Travellers are finally ordered off illegal site
Four-year battle after field turned into a small village
‘This has been a living nightmare’
TRAVELLERS have finally been ordered to quit an illegal development after a four-year battle.
The first caravan pulled into a farmer’s field followed by earth moving equipment in 2013, to the horror of locals.
A small village then developed as roads were laid and street lights and services installed.
The site eventually became home to around 100 travellers, with 14 children attending local schools.
But yesterday, following years of planning rows, Scottish ministers said the site must go and ordered that it be cleared by next July.
North East Conservative MSP Liam Kerr said: ‘This is great news and vindication for what has been a long-running and tireless campaign by local residents.
‘Questions must surely be asked as to how the site was permitted to remain all this time, despite the clear difficulties presented.’
In September 2013, Kath and Garry Smith heard the deafening sound of industrial earth-moving equipment outside their farmhouse at North Esk Park near St Cyrus in Kincardineshire.
Bulldozers had moved in overnight and were turning the field next door into a building site.
It was only later they discovered travellers acting without planning consent were intent on turning a strip of newly acquired land into a site for up to 60 families.
What was a farmer’s field backing on to a Site of Special Scientific Interest became a village with tarred roads, lighting and neat walls marking off the plots for rows of caravans.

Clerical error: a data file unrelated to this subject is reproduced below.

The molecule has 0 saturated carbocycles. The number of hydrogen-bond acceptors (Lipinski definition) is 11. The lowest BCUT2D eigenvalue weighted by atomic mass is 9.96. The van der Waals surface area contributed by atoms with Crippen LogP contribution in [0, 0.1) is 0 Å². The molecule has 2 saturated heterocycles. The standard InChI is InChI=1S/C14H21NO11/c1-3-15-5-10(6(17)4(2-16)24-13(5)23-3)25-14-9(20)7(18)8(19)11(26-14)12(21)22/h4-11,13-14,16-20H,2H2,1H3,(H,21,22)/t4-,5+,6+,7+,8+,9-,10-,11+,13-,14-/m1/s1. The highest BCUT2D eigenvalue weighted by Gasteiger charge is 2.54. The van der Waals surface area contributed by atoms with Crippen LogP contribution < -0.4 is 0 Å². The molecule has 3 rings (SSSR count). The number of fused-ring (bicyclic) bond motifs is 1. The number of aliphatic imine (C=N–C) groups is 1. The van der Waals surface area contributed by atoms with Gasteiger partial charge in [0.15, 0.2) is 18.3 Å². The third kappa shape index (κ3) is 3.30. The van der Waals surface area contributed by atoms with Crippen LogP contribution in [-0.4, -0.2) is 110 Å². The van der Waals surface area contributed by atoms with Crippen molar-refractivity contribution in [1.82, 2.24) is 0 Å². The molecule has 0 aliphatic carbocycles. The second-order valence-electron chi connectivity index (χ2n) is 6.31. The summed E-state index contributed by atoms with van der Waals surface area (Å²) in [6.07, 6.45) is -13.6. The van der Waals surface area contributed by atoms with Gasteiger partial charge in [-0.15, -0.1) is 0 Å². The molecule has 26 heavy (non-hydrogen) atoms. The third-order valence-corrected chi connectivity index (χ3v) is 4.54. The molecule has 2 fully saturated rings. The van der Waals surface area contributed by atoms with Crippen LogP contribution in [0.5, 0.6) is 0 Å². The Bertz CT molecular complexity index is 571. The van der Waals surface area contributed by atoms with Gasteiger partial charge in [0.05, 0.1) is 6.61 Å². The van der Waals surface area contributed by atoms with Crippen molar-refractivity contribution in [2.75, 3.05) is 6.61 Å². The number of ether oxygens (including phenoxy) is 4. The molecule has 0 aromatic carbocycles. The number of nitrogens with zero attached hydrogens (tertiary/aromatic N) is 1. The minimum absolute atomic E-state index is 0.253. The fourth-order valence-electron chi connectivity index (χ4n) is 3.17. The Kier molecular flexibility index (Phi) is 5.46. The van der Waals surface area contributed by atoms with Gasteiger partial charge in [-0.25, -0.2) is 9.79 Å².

Speaking to the Scottish Daily Mail last year, Mr Smith, 53, said: ‘This has been a living nightmare. We have watched helpless as the field has turned into a small village.
‘Anyone can see it shouldn’t be there. It’s just not suitable and no one seems willing or able to do anything about it.’
A lengthy legal and planning battle ensued between the travel- ling community on the site and local objectors.
An interim interdict against further development was granted to Aberdeenshire Council but the site continued to grow.
Applications for retrospective planning permission were lodged with the council, which initially turned them down.
The site is adjacent to St Cyrus National Nature Reserve and the Scottish Environment Protection Agency (SEPA) formally objected to the development as it was on a recognised flood plain.
However, after the travellers submitted an emergency flood plan to Aberdeenshire Council, retrospective planning permission was granted in April 2016.
The decision was called in by the Scottish Government after SEPA confirmed the site had flooded four times in 13 years.
Following a site inspection and report by government-appointed reporter Rob Huntley, Scottish ministers overturned the council’s decision.
They said they agreed with Mr Huntley’s findings.
Yesterday, one local said: ‘I feel sorry for the travellers who have made their homes on this site. They deserve a place to halt.
‘But I have no sympathy for the millionaire businessmen who have poured money into this development without any thought for the well-being of this community.’
Aberdeenshire Council leader Jim Gifford said: ‘We now need to take time to fully consider the decision so we can plan an appropriate way forward.’
BUILDING SITE Construction work under way on the site just yards from the rural home belonging to the Smiths
MOVING IN The first caravans appeared after the field had been cleared by bulldozers
FILLING UP Roads and street lighting were installed as more and more families moved in